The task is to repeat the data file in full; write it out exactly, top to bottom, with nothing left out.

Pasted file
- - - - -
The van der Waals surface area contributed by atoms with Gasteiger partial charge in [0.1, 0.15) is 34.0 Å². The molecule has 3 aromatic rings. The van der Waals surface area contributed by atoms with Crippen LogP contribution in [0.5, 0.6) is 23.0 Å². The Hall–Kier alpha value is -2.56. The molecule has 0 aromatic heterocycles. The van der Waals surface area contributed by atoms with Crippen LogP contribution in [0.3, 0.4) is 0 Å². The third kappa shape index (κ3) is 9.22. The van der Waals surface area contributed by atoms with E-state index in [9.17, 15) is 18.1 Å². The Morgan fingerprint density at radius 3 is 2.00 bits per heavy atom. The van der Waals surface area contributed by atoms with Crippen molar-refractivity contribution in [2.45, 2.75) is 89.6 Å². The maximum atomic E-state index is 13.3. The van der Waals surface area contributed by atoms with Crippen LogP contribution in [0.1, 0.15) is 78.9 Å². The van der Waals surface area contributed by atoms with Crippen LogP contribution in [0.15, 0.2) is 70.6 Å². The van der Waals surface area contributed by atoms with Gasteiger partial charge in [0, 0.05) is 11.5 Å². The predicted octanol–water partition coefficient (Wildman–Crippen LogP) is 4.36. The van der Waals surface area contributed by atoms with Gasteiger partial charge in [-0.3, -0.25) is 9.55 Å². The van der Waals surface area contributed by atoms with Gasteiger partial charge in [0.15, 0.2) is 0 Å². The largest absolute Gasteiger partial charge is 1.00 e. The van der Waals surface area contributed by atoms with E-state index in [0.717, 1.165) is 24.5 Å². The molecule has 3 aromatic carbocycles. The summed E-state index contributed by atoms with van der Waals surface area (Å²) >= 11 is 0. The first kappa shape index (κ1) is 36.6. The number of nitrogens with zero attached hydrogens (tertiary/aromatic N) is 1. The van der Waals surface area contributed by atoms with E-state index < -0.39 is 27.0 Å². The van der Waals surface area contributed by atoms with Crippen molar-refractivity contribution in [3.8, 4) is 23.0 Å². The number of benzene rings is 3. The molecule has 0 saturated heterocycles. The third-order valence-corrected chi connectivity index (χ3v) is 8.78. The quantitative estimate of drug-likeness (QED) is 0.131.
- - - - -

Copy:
The van der Waals surface area contributed by atoms with Gasteiger partial charge in [0.1, 0.15) is 34.0 Å². The molecule has 3 aromatic rings. The van der Waals surface area contributed by atoms with Crippen LogP contribution in [0.5, 0.6) is 23.0 Å². The Hall–Kier alpha value is -2.56. The molecule has 0 aromatic heterocycles. The van der Waals surface area contributed by atoms with Crippen LogP contribution in [0.3, 0.4) is 0 Å². The third kappa shape index (κ3) is 9.22. The van der Waals surface area contributed by atoms with E-state index in [9.17, 15) is 18.1 Å². The Morgan fingerprint density at radius 3 is 2.00 bits per heavy atom. The van der Waals surface area contributed by atoms with Crippen molar-refractivity contribution in [2.45, 2.75) is 89.6 Å². The maximum atomic E-state index is 13.3. The van der Waals surface area contributed by atoms with Crippen LogP contribution in [0.1, 0.15) is 78.9 Å². The van der Waals surface area contributed by atoms with Crippen LogP contribution in [0.15, 0.2) is 70.6 Å². The van der Waals surface area contributed by atoms with Gasteiger partial charge in [0, 0.05) is 11.5 Å². The predicted octanol–water partition coefficient (Wildman–Crippen LogP) is 4.36. The van der Waals surface area contributed by atoms with Gasteiger partial charge in [-0.3, -0.25) is 9.55 Å². The van der Waals surface area contributed by atoms with Gasteiger partial charge in [0.15, 0.2) is 0 Å². The largest absolute Gasteiger partial charge is 1.00 e. The van der Waals surface area contributed by atoms with E-state index in [0.717, 1.165) is 24.5 Å². The molecule has 3 aromatic carbocycles. The summed E-state index contributed by atoms with van der Waals surface area (Å²) >= 11 is 0. The first kappa shape index (κ1) is 36.6. The number of nitrogens with zero attached hydrogens (tertiary/aromatic N) is 1. The van der Waals surface area contributed by atoms with E-state index < -0.39 is 27.0 Å². The van der Waals surface area contributed by atoms with Crippen molar-refractivity contribution in [3.8, 4) is 23.0 Å². The number of benzene rings is 3. The molecule has 0 saturated heterocycles. The third-order valence-corrected chi connectivity index (χ3v) is 8.78. The quantitative estimate of drug-likeness (QED) is 0.131.